More Australians to invest in China

fin_std_logoAustralian investors are expected to take advantage of China’s liberalising capital markets following Australia’s inclusion in the Renminbi (RMB) Qualified Foreign Institutional Investor (RFQII) scheme.

The RFQII gives foreign institutional investors access to China A shares, securities in growth sectors (such as healthcare, Tech, multimedia, and consumer) not currently listed outside China, and Chinese fixed-income products.

According to BNP Paribas Securities Services Australasia head of trading, markets and financing Natalie Floate, “both local and institutional retail investors structurally underweight the second- largest economy in the world, and [RFQII] provides an easy way to reweight.”

The big four banks along with Macquarie, AMP Capital and First State Investments, are predicted initial candidates for RFQII quotas. The People’s Bank of China (PBOC) and the RBA have also agreed to create a Sydney based RMB clearing bank to facilitate RMB-dominated trade settlement.

This news reflects the growing sentiment that China’s wider economic and financial reforms will enable it to overcome its present economic challenges. Alliance Bernstein director Asia Pacific fixed income Hayden Briscoe argued that these reforms, along with opening capital markets, could see 50% of its global trade settled in RMB in the next few years.

Briscoe added that giving foreign investors access to its capital markets will help China reduce the political ramifications of holding a significant amount of its nearly $4 trillion in foreign exchange reserves in US government bonds. To mitigate this, he said, more of China’s claims on the US should be denominated in RMB, and “one way for China to encourage foreigners to borrow in RMB is by liberalising the country’s capital markets.”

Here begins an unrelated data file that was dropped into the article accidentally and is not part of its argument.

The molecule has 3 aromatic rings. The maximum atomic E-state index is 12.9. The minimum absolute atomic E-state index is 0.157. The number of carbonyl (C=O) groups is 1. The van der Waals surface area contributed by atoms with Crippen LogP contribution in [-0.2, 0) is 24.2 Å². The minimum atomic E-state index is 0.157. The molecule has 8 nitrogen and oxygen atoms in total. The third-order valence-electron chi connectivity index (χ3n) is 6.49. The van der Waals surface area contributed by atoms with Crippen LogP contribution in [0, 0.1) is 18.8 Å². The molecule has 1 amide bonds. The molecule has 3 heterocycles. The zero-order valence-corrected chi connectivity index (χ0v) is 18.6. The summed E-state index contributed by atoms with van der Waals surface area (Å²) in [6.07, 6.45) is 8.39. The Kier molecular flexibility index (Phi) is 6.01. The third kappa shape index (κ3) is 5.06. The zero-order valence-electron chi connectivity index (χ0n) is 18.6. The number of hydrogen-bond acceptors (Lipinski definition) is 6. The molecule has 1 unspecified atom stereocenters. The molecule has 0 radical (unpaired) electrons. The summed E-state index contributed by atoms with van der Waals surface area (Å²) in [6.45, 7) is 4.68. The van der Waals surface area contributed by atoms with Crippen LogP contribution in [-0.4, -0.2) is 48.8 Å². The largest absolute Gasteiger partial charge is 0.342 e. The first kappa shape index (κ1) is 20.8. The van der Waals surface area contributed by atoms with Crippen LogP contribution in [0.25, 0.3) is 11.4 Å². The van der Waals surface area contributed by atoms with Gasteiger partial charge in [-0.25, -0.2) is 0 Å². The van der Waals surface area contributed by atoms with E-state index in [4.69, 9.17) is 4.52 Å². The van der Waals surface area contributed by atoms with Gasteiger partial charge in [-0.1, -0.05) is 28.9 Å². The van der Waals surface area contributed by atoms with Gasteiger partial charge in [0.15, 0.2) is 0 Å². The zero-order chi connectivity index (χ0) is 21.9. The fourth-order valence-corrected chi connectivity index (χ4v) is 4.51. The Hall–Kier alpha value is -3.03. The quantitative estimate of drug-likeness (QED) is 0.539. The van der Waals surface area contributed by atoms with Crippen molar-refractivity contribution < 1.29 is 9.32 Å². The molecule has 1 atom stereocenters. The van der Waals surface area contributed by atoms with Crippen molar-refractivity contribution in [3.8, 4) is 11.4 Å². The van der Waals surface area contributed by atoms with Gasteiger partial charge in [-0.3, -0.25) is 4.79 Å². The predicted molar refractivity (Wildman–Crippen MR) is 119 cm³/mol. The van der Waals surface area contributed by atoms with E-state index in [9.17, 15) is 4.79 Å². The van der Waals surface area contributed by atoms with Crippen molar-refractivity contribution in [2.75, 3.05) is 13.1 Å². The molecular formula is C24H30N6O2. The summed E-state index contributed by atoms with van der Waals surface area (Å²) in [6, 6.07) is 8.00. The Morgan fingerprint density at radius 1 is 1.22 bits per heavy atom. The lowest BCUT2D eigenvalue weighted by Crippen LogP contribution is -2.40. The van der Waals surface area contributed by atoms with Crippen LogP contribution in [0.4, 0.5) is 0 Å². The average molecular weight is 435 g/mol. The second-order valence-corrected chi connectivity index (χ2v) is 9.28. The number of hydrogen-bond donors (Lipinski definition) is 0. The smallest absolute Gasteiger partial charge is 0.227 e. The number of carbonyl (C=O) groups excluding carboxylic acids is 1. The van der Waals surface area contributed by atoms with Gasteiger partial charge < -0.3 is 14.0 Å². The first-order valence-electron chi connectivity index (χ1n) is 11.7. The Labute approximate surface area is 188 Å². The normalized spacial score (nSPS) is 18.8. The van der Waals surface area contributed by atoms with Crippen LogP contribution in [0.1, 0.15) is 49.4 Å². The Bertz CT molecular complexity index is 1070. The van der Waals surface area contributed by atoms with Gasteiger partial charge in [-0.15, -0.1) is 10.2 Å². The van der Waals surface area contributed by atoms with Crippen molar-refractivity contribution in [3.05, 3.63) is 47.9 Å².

Alex Burke
27 January 2015 Article

Reasons to cheer amid gloomy predictions

fin_std_logoDespite the gloomy outlook, Australian Investors have reasons to feel optimistic. With the domestic housing boom reaching its peak, construction is set to see “a record year,” Bank of America Merrill Lynch chief economist Saul Eslake told the Financial Standard

Perpetual head of market research Matt Sherwood said that “companies exposed to housing and infrastructure operating in the east will do well.”

According to financial services Council chief economist James Bond, the retail sector will be the next to benefit from construction growth, as people first by a house, and then they buy the furniture white goods to put in it. Falling oil prices are also likely to have a positive impact on the sector.

However, Australia will go through what Bond calls “the two-speed economy in reverse.”  This means that “Western Australia and Queensland will be heavily affected by the slow of the mining boom”, while New South Wales and Victoria are expected to do better thanks to their large manufacture sectors and infrastructure investment.  In NSW, infrastructure construction “seems to be going fast enough that it will have an impact on the economy this year.”

Eslake made a distinction between gross domestic product (GDP) and gross domestic income (GDI), an indicator that measures income and purchasing power.  In the September quarter, GDP increased by 0.3%, but GDI fell by 0.4%, according to the Australian Bureau of statistics.  “This is an important reason for the ongoing weakness in household income and consumer spending,” Eslake said, and concluded that “domestically-oriented companies will struggle.” Lower oil prices “will provide some support, but we are looking at a fairly sluggish year.”

While Australia’s financial institutions have benefited from investors search for yield, Sherwood predicted that “they will underperform the rest of the market, but will deliver attractive yield in the low return environment.”

Looking abroad will be another key trend in 2015.  Lower valuations in the European Union and Japan are likely to attract long-term focused investors, while “any stock exposed to the United States economy will do well,” Sherwood added.

Unhedged portfolios exposed to global assets can benefit from falling Australian dollar, which means “this is a good time to rebalance get more exposure to industries such as healthcare, IT and biotechnology, which are not that strong in Australia.”

PM Capital Chief Investment officer Paul Moore considered stellar returns in global equity funds last year unlikely to be repeated in 2015, but limited opportunities in other asset classes make global equities look like a good option.

The options are to have some cash around so if we do get a little disruption it can be put to work in the equity market or own off-shore businesses, where we can continue to get 6% – 8% return. If you add the currency in there we might end up into below double-digit which would be a solid outcome.

– Laura Millan
27 January 2015 Article